‘Dismantling Racism from the Inside Out’

When it comes to combating systemic racism, everyone has something to learn.

That’s one reason why faculty members at the Reconstructionist Rabbinical College are engaging in a year-long process — one rooted in the Jewish practice of Mussar — to confront anti-Black racism in themselves and the college environment.

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Charlton Heston as Moses, arms spread wide, holding his staff as the sky storms.

Reconstructionist Rabbi Featured in Netflix Moses Docudrama Series

When Rabbi Maurice Harris set out to write a book about Moses, he never could have imagined where that work would lead.

Now, more than a decade later, Harris is heavily featured in the new Netflix docudrama, Testament: The Story of Moses. The show, which dropped on March 27, is among the streaming platform’s first forays into religion programing. The three-part hybrid-documentary series explores Moses’ story from Jewish, Christian and Muslim perspectives. It intersperses dramatic scenes with actors and interviews with scholars, academics and theologians.

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Participants in a grief retreat sit in a circle inside a yurt

The Auerbach Launch Grant: An Invitation to Experiment and Create

Rabbi Nicole Fix (RRC ’23) is using avant-garde musical theater to bring the Talmud to the stage — and sound a warning on the dangers of present-day extremism. Chloe Zelkha, a fourth-year RRC student, is building community for young adults grieving the loss of a parent, partner, sibling or close friend.

While the two projects might at first glance sound dissimilar, they share much in common. Both engage with young Jewish adults who may lack

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Lila Corwin Berman

Power to Which People? American Jewish Philanthropy & Democracy

The fellowship is meant to honor of the work of two retired faculty member: Rabbi Mordechai Liebling, RRC ‘85, who started RRC’s social justice organizing program, and Rabbi Nancy Fuchs Kreimer, Ph.D., RRC ‘82, who pioneered the college’s approach to multifaith studies.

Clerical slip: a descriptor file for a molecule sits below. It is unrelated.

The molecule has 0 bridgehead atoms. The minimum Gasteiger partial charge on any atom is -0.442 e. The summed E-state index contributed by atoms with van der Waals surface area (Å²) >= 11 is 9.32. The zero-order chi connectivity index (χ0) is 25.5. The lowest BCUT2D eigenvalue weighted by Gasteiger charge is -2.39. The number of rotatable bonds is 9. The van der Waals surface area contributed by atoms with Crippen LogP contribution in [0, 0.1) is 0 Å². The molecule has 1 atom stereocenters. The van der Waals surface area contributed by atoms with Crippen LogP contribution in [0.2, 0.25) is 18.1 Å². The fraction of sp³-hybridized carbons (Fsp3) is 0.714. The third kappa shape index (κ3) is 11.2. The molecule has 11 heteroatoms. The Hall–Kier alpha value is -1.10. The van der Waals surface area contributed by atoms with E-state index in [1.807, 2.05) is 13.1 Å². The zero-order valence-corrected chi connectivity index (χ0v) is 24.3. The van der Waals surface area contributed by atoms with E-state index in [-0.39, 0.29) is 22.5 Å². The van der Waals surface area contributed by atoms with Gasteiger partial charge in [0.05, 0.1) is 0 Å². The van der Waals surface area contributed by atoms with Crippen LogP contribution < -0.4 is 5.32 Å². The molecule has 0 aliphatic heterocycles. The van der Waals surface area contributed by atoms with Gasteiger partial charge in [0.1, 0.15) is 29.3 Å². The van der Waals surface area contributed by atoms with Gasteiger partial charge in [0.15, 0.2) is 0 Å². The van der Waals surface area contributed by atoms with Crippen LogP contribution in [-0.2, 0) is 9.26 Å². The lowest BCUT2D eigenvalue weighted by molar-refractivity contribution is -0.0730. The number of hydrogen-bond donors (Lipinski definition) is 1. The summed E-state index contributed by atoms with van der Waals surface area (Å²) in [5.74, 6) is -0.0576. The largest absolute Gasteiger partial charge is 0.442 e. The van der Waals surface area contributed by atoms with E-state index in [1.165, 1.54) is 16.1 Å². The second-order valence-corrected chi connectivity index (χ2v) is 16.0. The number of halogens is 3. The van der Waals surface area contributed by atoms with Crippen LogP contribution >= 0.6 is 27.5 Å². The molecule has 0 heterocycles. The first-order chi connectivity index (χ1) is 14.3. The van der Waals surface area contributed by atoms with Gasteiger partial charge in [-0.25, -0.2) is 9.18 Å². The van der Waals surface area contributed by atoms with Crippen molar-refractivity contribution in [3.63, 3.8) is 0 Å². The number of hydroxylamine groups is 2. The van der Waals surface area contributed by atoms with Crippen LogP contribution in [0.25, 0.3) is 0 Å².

As part of the fellowship, Plevan also will be taking part in a March 20 panel discussion, “Democracy and Judaism: Does One Need the Other to Thrive?”, organized by the Reconstructionist Rabbinical Association, the Kaplan Center for Jewish Peoplehood and A More Perfect Union: Jewish Partnership for Democracy (register here.) Democracy comes up in many of Plevan’s classes at RRC, particularly a course examining democracy and Jewish sources. He said to expect fall programming in advance of the 2024 elections.

Taken together, the fellowship will explore and champion how Reconstructionism teaches that participatory democracy is vital for religious flourishing.

“For many people, religious pluralism means keeping religion outside of the public realm,” said Plevan. “That wasn’t Kaplan’s view at all. He taught that what a thriving democracy needs is having different kinds of peoples and traditions and ideas contributing to public life.”

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Rabbi Marissa Elana James demonstrates in the snow in Center City Philadelphia carrying a sign that reads "no more harassment at work."

Course Spotlight: Rabbis in Social Movements

When Rabbi Alex Weissman applied to rabbinical school in 2011, he estimates that there were just a handful of rabbis working at social-justice organizations. Fast-forward a dozen years and that number now exceeds several dozen — too many for Weissman to name.

Why the dramatic shift? Many advocacy organizations now recognize the role that clergy can play in helping activists maintain spiritual and emotional health. (Burnout is all too common among people trying to fix a broken world.) Additionally, many progressive organizations have sought to reclaim the moral, prophetic voice, refusing to surrender the religious label to political and cultural conservatives, says Weissman.

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Shira Singelenberg pictured outside the RRC building

Shir Hadash chosen for new rabbinic internship program

Shira Singelenberg is a native of Bethesda, Md. She said she grew up in an environment that fostered curiosity and questioning and one in which Shabbat dinner was a revered and memorable time. She received her BA degree from the University of Maryland-Baltimore County, where she majored in history with a minor in medieval and early studies.

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RRC Graduate Wins Covenant Award

Rabbi Tamara R. Cohen, ‘14 has received a prestigious 2023 Covenant Award which honors groundbreaking and influential Jewish educators. According to the Covenant Foundation’s announcement, this year’s recipients are “meeting a complex moment in Jewish communal history with a powerful blend of courage, commitment, and compassion.”

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The Reconstructionist Network

Serving as central organization of the Reconstructionist movement

Training the next generation of groundbreaking rabbis

Modeling respectful conversations on pressing Jewish issues

Curating original, Jewish rituals, and convening Jewish creatives

The Reconstructionist Network